Fascism - Fascism and the State


Fascism: The totalitarian ideal

  • Totalitarianism as a concept has been considered bymany to be helpful in analysing fascism. Firstly, the attempt to construct a new ‘fascist man’; intended to be utterly obedient dismantles the public/private divide, as your life becomes a tool for advancing the collective good. The masses are politicised through participation and leads to them becoming mere tools for advancing the interests of the nation. Belief in a single source of truth, means that fascism is firmly at odds with the notion of pluralism both politically and socially.  
  •       The Italian fascist vision of the state grew largely from that of the philosopher Hegel, who believed that the state reflects the combined altruism of its citizens, going beyond the self-interests and materialistic drives of individuals to lead civilisation onto higher levels of progression.

  • ·       The Nazis, on the other hand, saw the state more of a means to an end in the suppression of opposition forces such as the German labour movement instead of an institution to be revered. However in this process they came much closer than Mussolini of achieving the perfect state as its security forces were brutally efficient and it had control over the media, education and youth organisations, many of which were left independent by the Italians.

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Fascism: Corporatism

·         The Italians did not seek to impose rigid collective structures with regards to their economic policy. Mussolini developed the doctrine of corporatism, opposed to both the mechanisms of the market and central planning, and instead concerned with easing class differences by improving the relations between labour and capital in the hope of getting them to view the nation they were part of as an organic and unified society. Given the large amount of influence the Church held onto, this policy was drawn from Catholic social thought which was more in favour in continuing social harmony.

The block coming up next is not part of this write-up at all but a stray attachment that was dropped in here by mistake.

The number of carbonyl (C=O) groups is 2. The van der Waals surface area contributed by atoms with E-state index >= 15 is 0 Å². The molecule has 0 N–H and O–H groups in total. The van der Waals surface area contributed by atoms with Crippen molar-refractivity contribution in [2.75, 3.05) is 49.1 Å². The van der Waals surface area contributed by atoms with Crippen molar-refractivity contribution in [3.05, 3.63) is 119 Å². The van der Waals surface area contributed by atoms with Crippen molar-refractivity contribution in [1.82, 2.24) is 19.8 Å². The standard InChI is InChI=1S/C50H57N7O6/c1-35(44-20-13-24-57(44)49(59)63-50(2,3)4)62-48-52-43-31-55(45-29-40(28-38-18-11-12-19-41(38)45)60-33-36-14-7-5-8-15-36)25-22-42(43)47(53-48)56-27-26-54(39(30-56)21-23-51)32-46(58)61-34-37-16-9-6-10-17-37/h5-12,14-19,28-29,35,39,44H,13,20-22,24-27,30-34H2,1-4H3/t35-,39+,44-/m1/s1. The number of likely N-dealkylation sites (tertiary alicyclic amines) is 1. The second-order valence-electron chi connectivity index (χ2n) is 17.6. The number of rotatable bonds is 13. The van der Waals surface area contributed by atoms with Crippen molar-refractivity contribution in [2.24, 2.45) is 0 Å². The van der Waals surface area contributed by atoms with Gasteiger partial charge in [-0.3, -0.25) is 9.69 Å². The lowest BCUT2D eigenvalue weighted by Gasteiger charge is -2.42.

·         However, instead of these coming about naturally through the spread of fascist principles, attempts to improve class relations were often managed by the state. The year following the consolidation of power in 1926 twenty-two different corporations were established to be run by people from big business, the labour movement and government  based on a desire to refashion the major industries of the Italian economy. The so-called corporate state was completed when the Chamber of Fasces and Corporations replaced the Italian Parliament, however some argue this was little more than a slogan to disguise the political control of the state which carried out both the smashing of trade unions and threats towards big capital.

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Fascism: Modernisation

·         Another factor that led Fascist Italy to embrace the all-powerful state was its capacity to be an agent of modernisation, given that the industrial structure of Italy at the time was somewhat less advanced than its European neighbours. While extolling the lost virtues of the Roman Empire, Italy was also forward looking in its desire for technological advancement and for Mussolini in particular wanted to bring into fascist philosophy from 1922 onwards a belief in dynamism, a cult of the machine and a rejection of the country’s seemingly backward past.

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